November is National Diabetes Month. To bring awareness to it, I have interviewed many celebrities on the show, who talk about their own journey or that of a loved one. For example, Dr Phil McGraw has been a diabetes sufferer for decades. And Tim Mcgraw has a relative who has it. (And no! Tim and Dr. Phil are not related!). The fact is, we should all be aware of the disease and what we can – and should – do about it. Indeed, the latest statistics are staggering: 415 million adults world-wide have either Type 1 or 2. That’s basically 1 in 11 people!
So what exactly is diabetes, and why don’t more people talk about it given the mind-boggling numbers? Simply stated, diabetes is a defect in the body’s ability to convert glucose (sugar) to energy. Glucose, the main source of fuel for our body, is absorbed from the intestine and travels around in the blood. But it can be effective only if it gets into the cells. Insulin, the pancreatic hormone that regulates blood glucose levels, is the key. For a person with diabetes, this process is impaired. In the chronic and more serious Type 1 diabetes, which generally occurs during childhood and adolescence, the insulin produced is virtually absent. In the more common Type 2, which usually affects adults over 45, insulin either is not produced in sufficient quantities or it just doesn’t work well enough.
Thankfully, major stars such as Randy Jackson continue to be diabetes crusaders. Not to unprofessionally gush or anything, but I am a huge fan of his and have been since his days as a Judge on American Idol. A Grammy award-winning producer, music industry expert and television idol himself, what many people don’t know is that Jackson has also been managing the everyday reality of living with diabetes for nearly twenty years. Jackson has since been an anti-diabetes stalwart, striving to educate the public on the lifestyle changes he has adopted since his diagnosis. And now he has teamed with Colgate to increase education as to the relationship between diabetes and gum health and oral hygiene.
That said, the following are his personal tips and tricks on living his daily life with diabetes. And, as he always said on: “Yo! Yo! Yo! Check it out. Dawg!”
Make healthy choices: You don’t have to give up the foods you love, but pay attention to what you eat and how much of it hits your plate. Growing up in Louisiana, I ate a lot of rich Southern-fried food and I just didn’t pay attention to the portions. Today. I don’t think of food as “good” or “bad,” but instead think about which foods provide nutrition and keep my blood sugar in check. Everything in moderation.
Embrace movement: When I was first diagnosed, I weighed around 350 pounds and exercise just wasn’t part of my life. I slowly eased into an exercise plan that worked for me, starting with something as simple as walking. Today, I go to the gym regularly, enjoy playing tennis, yoga and Pilates. Find fun ways to incorporate exercise into your daily routine and when you find something that works, stick with it.
Maintain good oral health. I’m a producer, but I also like to sing, so my mouth really matters, and I pay extra attention to keeping it healthy. The reality is, gum disease could be a bigger issue for me than someone without diabetes. People living with diabetes are two times more likely to develop gum disease, according to the Center for Disease Control (CDC). I make sure to pay extra attention to the products I use. That’s why I use Colgate Total toothpaste. Its unique formula is unsurpassed for its ability to prevent and reverse gingivitis, which is the most common form of gum disease.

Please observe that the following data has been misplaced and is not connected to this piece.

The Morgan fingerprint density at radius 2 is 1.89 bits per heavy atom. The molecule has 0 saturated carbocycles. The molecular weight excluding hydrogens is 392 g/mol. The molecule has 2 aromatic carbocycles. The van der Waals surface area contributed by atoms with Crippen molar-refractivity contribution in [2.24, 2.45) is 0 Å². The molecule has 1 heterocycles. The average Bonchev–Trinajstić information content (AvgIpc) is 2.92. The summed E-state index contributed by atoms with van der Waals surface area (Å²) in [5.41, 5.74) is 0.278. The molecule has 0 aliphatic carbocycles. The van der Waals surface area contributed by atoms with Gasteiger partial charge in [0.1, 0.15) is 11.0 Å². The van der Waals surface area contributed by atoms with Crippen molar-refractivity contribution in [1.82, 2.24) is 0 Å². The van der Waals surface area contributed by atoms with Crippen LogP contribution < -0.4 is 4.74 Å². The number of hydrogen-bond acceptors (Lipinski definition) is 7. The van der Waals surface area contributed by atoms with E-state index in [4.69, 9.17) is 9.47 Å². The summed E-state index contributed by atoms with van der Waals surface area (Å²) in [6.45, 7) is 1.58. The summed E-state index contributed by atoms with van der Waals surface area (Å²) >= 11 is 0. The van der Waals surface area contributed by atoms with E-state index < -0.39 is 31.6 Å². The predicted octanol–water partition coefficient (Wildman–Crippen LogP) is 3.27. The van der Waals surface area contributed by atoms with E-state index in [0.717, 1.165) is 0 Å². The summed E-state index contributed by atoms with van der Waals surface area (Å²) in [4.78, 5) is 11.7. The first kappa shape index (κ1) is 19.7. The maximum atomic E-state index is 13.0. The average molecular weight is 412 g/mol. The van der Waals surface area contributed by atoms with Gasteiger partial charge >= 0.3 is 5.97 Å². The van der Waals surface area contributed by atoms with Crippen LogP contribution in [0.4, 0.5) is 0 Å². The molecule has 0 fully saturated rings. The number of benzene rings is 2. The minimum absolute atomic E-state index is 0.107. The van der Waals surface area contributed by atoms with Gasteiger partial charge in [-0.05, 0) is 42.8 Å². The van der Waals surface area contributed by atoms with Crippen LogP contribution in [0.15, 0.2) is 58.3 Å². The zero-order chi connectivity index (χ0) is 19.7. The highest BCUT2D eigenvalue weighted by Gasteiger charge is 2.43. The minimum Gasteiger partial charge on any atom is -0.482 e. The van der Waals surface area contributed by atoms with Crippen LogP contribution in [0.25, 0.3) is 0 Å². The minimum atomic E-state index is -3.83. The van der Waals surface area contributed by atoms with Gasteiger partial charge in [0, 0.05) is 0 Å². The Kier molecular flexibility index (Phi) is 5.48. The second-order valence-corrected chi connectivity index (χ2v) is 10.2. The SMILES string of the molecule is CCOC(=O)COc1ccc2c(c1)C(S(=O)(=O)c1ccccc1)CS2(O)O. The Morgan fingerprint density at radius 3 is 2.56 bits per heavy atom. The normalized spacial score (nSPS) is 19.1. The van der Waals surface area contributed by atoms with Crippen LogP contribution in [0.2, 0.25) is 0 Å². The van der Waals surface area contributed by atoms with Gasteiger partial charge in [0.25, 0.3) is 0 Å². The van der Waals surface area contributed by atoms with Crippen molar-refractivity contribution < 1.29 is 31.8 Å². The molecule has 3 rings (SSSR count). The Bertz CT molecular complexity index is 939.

Listen to your doctor…and your dentist. It’s easy to be in denial or want to avoid pre-diabetic symptoms. According to the CDC, nearly 1 in 4 four adults living with diabetes does not know they have the condition. Don’t let diabetes sneak up on you. Your mouth is the window into your body, so your dentist can help catch some problems early on. Be sure to listen to your doctor or your dentist early and know your family health history. For some, early treatment of pre-diabetes can actually return blood glucose levels to the normal range.
Create a personalized treatment plan. Everyone’s body and symptoms are different. Make sure to work hand-in-hand with your doctor and dentist to implement the necessary changes into your routine and educate yourself on the disease. It was not until I was diagnosed in 2000 that I learned there are a lot of other health issues linked to diabetes, like gum disease. This deep understanding of the disease motivated me even more to ensure that I was managing it accordingly. And when it comes to my oral health, a simple swap of my toothpaste to Colgate Total® has had meaningful results.
Build a strong support system: Remember, you don’t have to face the everyday realities of diabetes alone. Surround yourself with positive people that will help motivate you, be it friends, family, even an online community like the American Diabetes Association’s Facebook page.
While Jackson admits that some of these changes may seem daunting, a small step like choosing the right toothpaste, such as Colgate Total, a toothpaste that is unsurpassed in its ability to prevent and reverse gingivitis, is an easy measure people living with diabetes can take to prevent gum disease, tissue damage and periodontitis.
Will everyone benefits from being armed with more information about diabetes and what we can do to prevent or control it? To paraphrase another of Jackson’s famous expressions on American Idol: “That will be YES from me, Dawg!”
For more information and ways to manage the everyday reality of living with diabetes, visit Diabetes.org/EverydayReality and for information on oral health go to OralHealthAndDiabetes.com.